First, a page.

How School Shootings Affect Me as a Teacher With Mental Illness
Every weekday morning at 5:30 a.m., the alarm clock goes off to begin another day as a high school teacher. The stress stemming from listening to the piercing sound of my alarm clock can be felt all over my body. Often times this stress triggers anxiety or paranoia. I struggle to overcome the hurdle called getting out of bed, which can vary anywhere from immediately to almost an hour.
Many thoughts run through my mind as I try as calmly as possible to begin my day. However, lately there has been a common theme with my racing morning thoughts: how the media portrays the apparent “correlation” between having a mental illness and mass shootings.
In the wake of the Marjory Stoneman Douglas High School shooting and students nationwide protesting for changes in gun control, I find myself struggling to process the unpredictable reality of these events from the very minute I wake up. I feel deep sorrow and sympathy as I view the situation as an outsider. Trying to put myself into a teacher’s shoes during a mass shooting is something I hope to never have to deal with in my career.
Time and time again, after these events are reported, headlines will report the tragedy, followed by expressions describing the shooter as “mentally disturbed” or “mentally ill.” While it may be true, reporting in this way suggests every person who is “mentally disturbed” or “mentally ill” is capable of carrying out a mass shooting. That is absolutely not the case.
As someone who has a mental illness — borderline personality disorder (BPD) — I feel angry, frustrated and saddened by feeling like a target rather than someone who needs support. Not only that, but being as that I am a teacher, I begin to feel ashamed and afraid that I have this condition in my school environment. Society already holds teachers to a very high standard, and to add a mental illness on top of that — a disorder that stereotypes those struggling as insane, violent, suicidal, lacking empathy and volatile — I feel like I lose all ability to defend myself that having a mental illness does not make me less of a person or a threat to those around me. If anything, I am more of a danger to myself than anyone else.
Students describe my classes as being energetic, comfortable, interesting and fun. My idiosyncratic personality gives way to create lessons that are full of life and activity, while disclosing my wide array of interests. Having interests that frequently change as a result of my BPD does not make me unstable or unpredictable; it means my students learn more about the world around them.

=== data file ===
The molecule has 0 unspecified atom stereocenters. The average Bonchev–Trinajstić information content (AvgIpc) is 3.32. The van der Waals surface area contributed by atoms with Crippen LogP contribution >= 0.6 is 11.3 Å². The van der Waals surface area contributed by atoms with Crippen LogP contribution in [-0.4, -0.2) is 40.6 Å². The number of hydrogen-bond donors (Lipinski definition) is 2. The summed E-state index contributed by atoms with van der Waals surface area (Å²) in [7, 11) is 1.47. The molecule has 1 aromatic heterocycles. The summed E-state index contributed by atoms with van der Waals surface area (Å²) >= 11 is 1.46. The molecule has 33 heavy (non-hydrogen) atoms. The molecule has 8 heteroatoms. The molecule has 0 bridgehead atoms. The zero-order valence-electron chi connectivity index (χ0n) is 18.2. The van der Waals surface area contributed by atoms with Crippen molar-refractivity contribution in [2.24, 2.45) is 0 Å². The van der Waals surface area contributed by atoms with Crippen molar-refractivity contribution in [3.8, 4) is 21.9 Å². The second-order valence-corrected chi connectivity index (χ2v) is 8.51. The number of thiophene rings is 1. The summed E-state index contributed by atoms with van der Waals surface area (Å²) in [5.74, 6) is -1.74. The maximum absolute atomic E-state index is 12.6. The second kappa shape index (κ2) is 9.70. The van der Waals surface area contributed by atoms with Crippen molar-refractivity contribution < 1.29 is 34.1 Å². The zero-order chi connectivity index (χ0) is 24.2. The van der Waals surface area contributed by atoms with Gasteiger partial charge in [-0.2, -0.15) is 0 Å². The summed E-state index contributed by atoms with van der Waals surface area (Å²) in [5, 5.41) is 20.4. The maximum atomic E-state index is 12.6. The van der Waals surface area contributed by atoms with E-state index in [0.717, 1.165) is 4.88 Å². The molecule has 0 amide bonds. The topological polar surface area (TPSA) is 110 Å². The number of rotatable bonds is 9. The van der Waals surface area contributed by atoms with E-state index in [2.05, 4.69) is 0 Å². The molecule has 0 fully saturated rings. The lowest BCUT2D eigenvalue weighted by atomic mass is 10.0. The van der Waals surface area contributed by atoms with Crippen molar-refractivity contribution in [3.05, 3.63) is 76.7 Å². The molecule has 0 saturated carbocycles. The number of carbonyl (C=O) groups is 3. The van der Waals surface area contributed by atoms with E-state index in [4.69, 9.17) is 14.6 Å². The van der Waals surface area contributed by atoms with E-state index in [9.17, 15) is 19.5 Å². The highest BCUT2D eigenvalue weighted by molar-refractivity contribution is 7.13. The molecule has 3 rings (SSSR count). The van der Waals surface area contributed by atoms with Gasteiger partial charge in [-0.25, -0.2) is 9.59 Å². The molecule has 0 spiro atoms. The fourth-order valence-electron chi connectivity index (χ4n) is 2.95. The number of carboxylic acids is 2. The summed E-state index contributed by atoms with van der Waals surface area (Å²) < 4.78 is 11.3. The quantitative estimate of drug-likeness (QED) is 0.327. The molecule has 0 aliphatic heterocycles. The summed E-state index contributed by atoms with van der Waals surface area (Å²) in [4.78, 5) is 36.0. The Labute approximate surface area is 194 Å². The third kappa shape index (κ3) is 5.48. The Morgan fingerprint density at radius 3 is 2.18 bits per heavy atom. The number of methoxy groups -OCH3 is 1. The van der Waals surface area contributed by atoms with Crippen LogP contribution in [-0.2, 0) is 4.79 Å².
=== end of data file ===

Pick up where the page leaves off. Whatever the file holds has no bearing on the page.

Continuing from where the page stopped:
Having BPD as a teacher, in my opinion, is an advantage. My students are always my first priority because I show them the love and care I wish I had as a child. Never in my life would I want any of my students to struggle as I have. If a student is having a bad day, I will listen. I will care. When the media suggests that people with mental illness are a threat to communities, especially schools, it feels like I am less than a person because of my past history. It does not highlight anything my mental illness allows me to do well; all that matters is that I have a “serious mental disturbance” and should be made to feel like less of a person because of it.
Working in a school environment with BPD has been a therapeutic way to use my challenges and life experiences to guide my lesson plans, manage my classes and interact with students. It has taught me to step outside of myself and see the world from different perspectives, which contributes to why I love the subject I teach. It is a vivid reminder that we are all human and mental illness does not discriminate, no matter who we are or where we come from.
I hope for nothing more than a future where mental illness is not blamed for every mass shooting that takes place. The stigma around mental illnesses needs to end. I hope to see that one day in my lifetime, not only for teachers, but for everyone struggling with mental illness out there. We are strong for what we have been through and cannot continue to allow those around us to bring us down. Mental illness is not a weakness or a flaw in character.
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